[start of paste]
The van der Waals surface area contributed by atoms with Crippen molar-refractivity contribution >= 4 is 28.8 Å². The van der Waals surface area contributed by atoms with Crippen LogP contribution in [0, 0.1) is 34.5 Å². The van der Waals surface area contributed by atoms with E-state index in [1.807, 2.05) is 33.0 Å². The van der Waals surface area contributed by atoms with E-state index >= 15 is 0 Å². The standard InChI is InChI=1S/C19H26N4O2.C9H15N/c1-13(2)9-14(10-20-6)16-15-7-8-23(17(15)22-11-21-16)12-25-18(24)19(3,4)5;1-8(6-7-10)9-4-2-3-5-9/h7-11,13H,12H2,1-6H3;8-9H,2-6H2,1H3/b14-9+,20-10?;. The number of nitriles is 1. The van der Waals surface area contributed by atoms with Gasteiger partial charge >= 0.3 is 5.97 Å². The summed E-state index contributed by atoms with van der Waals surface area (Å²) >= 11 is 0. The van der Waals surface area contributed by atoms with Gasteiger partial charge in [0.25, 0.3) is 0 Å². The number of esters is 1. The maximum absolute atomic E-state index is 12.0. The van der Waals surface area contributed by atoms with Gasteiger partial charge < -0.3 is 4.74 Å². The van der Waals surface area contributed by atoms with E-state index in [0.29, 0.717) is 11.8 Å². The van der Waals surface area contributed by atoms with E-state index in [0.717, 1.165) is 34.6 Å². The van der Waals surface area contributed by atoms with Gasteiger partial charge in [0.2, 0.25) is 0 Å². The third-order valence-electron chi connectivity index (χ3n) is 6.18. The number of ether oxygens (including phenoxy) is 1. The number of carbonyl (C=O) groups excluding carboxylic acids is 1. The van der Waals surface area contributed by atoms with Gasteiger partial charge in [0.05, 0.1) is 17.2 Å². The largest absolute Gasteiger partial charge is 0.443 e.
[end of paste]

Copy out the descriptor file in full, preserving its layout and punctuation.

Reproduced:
The van der Waals surface area contributed by atoms with Crippen molar-refractivity contribution >= 4 is 28.8 Å². The van der Waals surface area contributed by atoms with Crippen LogP contribution in [0, 0.1) is 34.5 Å². The van der Waals surface area contributed by atoms with E-state index in [1.807, 2.05) is 33.0 Å². The van der Waals surface area contributed by atoms with E-state index >= 15 is 0 Å². The standard InChI is InChI=1S/C19H26N4O2.C9H15N/c1-13(2)9-14(10-20-6)16-15-7-8-23(17(15)22-11-21-16)12-25-18(24)19(3,4)5;1-8(6-7-10)9-4-2-3-5-9/h7-11,13H,12H2,1-6H3;8-9H,2-6H2,1H3/b14-9+,20-10?;. The number of nitriles is 1. The van der Waals surface area contributed by atoms with Gasteiger partial charge >= 0.3 is 5.97 Å². The summed E-state index contributed by atoms with van der Waals surface area (Å²) >= 11 is 0. The van der Waals surface area contributed by atoms with Gasteiger partial charge in [0.25, 0.3) is 0 Å². The number of esters is 1. The maximum absolute atomic E-state index is 12.0. The van der Waals surface area contributed by atoms with Gasteiger partial charge < -0.3 is 4.74 Å². The van der Waals surface area contributed by atoms with E-state index in [0.29, 0.717) is 11.8 Å². The van der Waals surface area contributed by atoms with E-state index in [0.717, 1.165) is 34.6 Å². The van der Waals surface area contributed by atoms with Gasteiger partial charge in [0.2, 0.25) is 0 Å². The third-order valence-electron chi connectivity index (χ3n) is 6.18. The number of ether oxygens (including phenoxy) is 1. The number of carbonyl (C=O) groups excluding carboxylic acids is 1. The van der Waals surface area contributed by atoms with Gasteiger partial charge in [0.05, 0.1) is 17.2 Å². The largest absolute Gasteiger partial charge is 0.443 e.